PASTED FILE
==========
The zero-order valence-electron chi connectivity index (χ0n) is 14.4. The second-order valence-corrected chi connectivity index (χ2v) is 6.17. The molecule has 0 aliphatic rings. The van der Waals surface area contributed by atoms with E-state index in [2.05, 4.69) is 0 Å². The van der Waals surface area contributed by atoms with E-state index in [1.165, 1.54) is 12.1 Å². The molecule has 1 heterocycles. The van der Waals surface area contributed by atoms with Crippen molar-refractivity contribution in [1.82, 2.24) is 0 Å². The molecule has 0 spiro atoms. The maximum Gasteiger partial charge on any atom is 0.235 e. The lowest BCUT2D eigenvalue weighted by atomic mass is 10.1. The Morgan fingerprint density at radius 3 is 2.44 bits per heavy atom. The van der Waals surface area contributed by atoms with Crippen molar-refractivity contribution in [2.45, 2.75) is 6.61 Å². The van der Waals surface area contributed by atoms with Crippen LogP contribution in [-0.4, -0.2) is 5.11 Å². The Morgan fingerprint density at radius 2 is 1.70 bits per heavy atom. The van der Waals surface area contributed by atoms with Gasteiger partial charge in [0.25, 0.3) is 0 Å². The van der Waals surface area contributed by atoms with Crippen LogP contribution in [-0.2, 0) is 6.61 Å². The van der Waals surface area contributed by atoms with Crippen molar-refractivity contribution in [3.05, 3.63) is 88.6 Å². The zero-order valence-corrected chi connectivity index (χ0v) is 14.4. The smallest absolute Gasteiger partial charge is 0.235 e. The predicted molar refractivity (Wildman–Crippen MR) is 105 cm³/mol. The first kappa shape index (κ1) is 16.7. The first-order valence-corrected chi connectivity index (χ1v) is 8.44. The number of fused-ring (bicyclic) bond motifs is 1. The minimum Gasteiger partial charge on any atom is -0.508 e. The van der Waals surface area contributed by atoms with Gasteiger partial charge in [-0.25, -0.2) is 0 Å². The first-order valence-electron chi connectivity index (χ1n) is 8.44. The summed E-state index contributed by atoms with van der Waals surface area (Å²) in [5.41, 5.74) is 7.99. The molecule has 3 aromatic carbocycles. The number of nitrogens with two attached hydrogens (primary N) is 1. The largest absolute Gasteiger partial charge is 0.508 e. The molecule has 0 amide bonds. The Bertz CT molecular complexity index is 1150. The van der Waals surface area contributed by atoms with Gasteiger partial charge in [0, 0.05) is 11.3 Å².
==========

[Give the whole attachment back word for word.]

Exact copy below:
The zero-order valence-electron chi connectivity index (χ0n) is 14.4. The second-order valence-corrected chi connectivity index (χ2v) is 6.17. The molecule has 0 aliphatic rings. The van der Waals surface area contributed by atoms with E-state index in [2.05, 4.69) is 0 Å². The van der Waals surface area contributed by atoms with E-state index in [1.165, 1.54) is 12.1 Å². The molecule has 1 heterocycles. The van der Waals surface area contributed by atoms with Crippen molar-refractivity contribution in [1.82, 2.24) is 0 Å². The molecule has 0 spiro atoms. The maximum Gasteiger partial charge on any atom is 0.235 e. The lowest BCUT2D eigenvalue weighted by atomic mass is 10.1. The Morgan fingerprint density at radius 3 is 2.44 bits per heavy atom. The van der Waals surface area contributed by atoms with Crippen molar-refractivity contribution in [2.45, 2.75) is 6.61 Å². The van der Waals surface area contributed by atoms with Crippen LogP contribution in [-0.4, -0.2) is 5.11 Å². The Morgan fingerprint density at radius 2 is 1.70 bits per heavy atom. The van der Waals surface area contributed by atoms with Gasteiger partial charge in [0.25, 0.3) is 0 Å². The van der Waals surface area contributed by atoms with Crippen LogP contribution in [-0.2, 0) is 6.61 Å². The van der Waals surface area contributed by atoms with Crippen molar-refractivity contribution in [3.05, 3.63) is 88.6 Å². The zero-order valence-corrected chi connectivity index (χ0v) is 14.4. The smallest absolute Gasteiger partial charge is 0.235 e. The predicted molar refractivity (Wildman–Crippen MR) is 105 cm³/mol. The first kappa shape index (κ1) is 16.7. The first-order valence-corrected chi connectivity index (χ1v) is 8.44. The number of fused-ring (bicyclic) bond motifs is 1. The minimum Gasteiger partial charge on any atom is -0.508 e. The van der Waals surface area contributed by atoms with Gasteiger partial charge in [-0.25, -0.2) is 0 Å². The first-order valence-electron chi connectivity index (χ1n) is 8.44. The summed E-state index contributed by atoms with van der Waals surface area (Å²) in [5.41, 5.74) is 7.99. The molecule has 3 aromatic carbocycles. The number of nitrogens with two attached hydrogens (primary N) is 1. The largest absolute Gasteiger partial charge is 0.508 e. The molecule has 0 amide bonds. The Bertz CT molecular complexity index is 1150. The van der Waals surface area contributed by atoms with Gasteiger partial charge in [0, 0.05) is 11.3 Å².